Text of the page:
Safety Awakening – “Safety During A Union Strike”

October 17, 2014 No Comments

“Safety During A Union Strike”

In my 40-year safety career I’ve been the EHS manager at a number of union companies.  In two cases the union and management were unable to successfully renegotiate their contracts and strikes ensued.  One labor strike was with the “United Steelworkers” union in the USA, it lasted three weeks.  The other strike lasted about three months, and it was with the “Teamsters” union in Canada.

During each strike, I was responsible for the safety of the company employees who worked during the strike.  Also, I was responsible for the safety of the temporary workers (“temps”) that we brought in.

I’m pleased to report that during each of these two union strikes, we did not have any serious or recordable injuries!

Here are a few of the lessons that I learned during these strikes.  I hope they provide insights that help you operate safety should you ever have to work a strike:

  • Stock up with food and beverages before the strike.  You may be locked in for a while, and when vending machines run out, they won’t be re-stocked.
  • Stock up on lots of extra PPE, first aid supplies, and safety equipment before the strike.  You won’t be able to get more once the strike starts.
  • Employees will sabotage equipment and machinery during the last few hours they are at work before the strike starts.  To prevent sabotage, I called all union employees into an unannounced ad-hoc safety meeting that started six hours before the strike.  When the six-hour training was over, the employees were escorted to the exit door.  This strategy worked because no machinery was sabotaged!
  • Don’t lower your safety standards during the strike.  Provide quality safety training to everyone (management and temps) during the strike.
  • Start each shift with a safety meeting.
  • Unfortunately, you’ve got to watch temps very closely.  If you leave them alone they will do drugs and violate work and safety rules.  Keep an eye on temps at all times.
  • Many temps are foreigners who don’t speak or read  English.  This may make it impossible to train them in how to safely do their assigned jobs.  If possible, require all temps to be fluent in the English language.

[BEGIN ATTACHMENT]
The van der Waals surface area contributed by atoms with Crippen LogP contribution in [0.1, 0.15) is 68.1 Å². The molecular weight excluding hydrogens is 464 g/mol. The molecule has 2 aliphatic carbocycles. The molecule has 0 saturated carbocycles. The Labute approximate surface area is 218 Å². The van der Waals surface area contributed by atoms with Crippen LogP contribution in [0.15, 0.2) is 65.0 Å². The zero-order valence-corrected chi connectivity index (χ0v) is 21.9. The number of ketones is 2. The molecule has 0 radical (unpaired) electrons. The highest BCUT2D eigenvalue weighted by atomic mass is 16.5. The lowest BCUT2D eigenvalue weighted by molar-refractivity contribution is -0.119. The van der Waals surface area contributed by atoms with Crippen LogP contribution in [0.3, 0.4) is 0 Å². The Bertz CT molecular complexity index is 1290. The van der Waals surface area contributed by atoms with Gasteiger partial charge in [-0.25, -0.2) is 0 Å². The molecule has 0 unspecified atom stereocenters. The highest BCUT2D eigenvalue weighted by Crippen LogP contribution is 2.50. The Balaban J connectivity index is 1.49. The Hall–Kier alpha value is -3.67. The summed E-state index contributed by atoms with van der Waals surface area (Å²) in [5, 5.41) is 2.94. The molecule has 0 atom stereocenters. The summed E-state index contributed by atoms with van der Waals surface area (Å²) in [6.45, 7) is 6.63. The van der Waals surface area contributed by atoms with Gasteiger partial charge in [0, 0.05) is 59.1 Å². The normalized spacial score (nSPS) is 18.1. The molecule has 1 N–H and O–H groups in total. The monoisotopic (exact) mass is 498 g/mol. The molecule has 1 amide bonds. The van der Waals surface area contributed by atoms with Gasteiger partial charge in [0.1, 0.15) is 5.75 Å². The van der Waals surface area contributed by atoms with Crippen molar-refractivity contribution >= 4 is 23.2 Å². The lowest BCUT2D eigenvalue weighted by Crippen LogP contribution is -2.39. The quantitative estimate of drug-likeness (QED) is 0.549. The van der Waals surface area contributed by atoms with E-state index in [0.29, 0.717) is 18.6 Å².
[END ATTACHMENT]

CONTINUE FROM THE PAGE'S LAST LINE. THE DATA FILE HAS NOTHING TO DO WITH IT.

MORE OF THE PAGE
• Many temps are hopeless drug addicts.  Drug test all temps before hiring them.
  • Export the most dangerous processes to non-striking plants, or hire third-party companies to do them.
  • If possible, bring in the best equipment operators from other non-striking locations to operate the more “dangerous” machinery.
  • Assign temps to the safer jobs (sweeping, shipping, inventory, etc.).
  • Start up production very slowly.  Gradually increase speed each day as your new workforce develops experience on their new jobs.
  • Every time there is a “safety critical” operation (e.g. confined space entry, LOTO) taking place, the safety professional needs to be on the scene.  Review all safety procedures prior to the start of the safety critical procedure.
  • Safety professionals should not be assigned to a specific job.  Instead, safety professionals who work during strikes should spend their time:  doing safety training, inspecting the workplace, walking around insuring that all are working safely,  and retraining employees who need it.
  • The striking employees will likely make numerous complaints to OSHA about totally unfounded safety violations.  Be prepared for a few visits from OSHA.
  • Never allow any working employees (or temps) outside of the building by themselves (not even for a quick cigarette).  Striking employees are looking for lone employees they can “confront”.
  • Make provisions with the strikers to immediately allow emergency vehicles to cross the picket line without delay.  Contact your ambulance service, local police, and local fire departments to alert them to the strike and the fact that they will not be delayed at the picket line.
  • If you have safety managers at other non-striking locations, bring them in to work during the duration of the strike.  You’ll need all the help you can get with safety training and in enforcing safety rules.
  • Typically, the hours worked during strikes are very long.  Make sure workers don’t overexert themselves during these longer than normal shifts.  Take plenty of breaks and provide free and healthy food and beverages to all workers.
  • Working during a strike is very stressful.  Be sure to take the time to periodically lighten things up.  Have some fun and laughs to relieve the stress.
  • It’s preferable to “bus” all employees and temps who work during the strike into the plant.  Allowing individual workers to cross picket lines with their own vehicles is inviting confrontations and vehicle damage.
  • Have the windows in the employees’ and temps’ buses “blacked out” so that the strikers are not able to see into the bus at the picket line.
  • Instruct all employees and temps during the strike not to retaliate to any abusive language that they might hear from the strikers.


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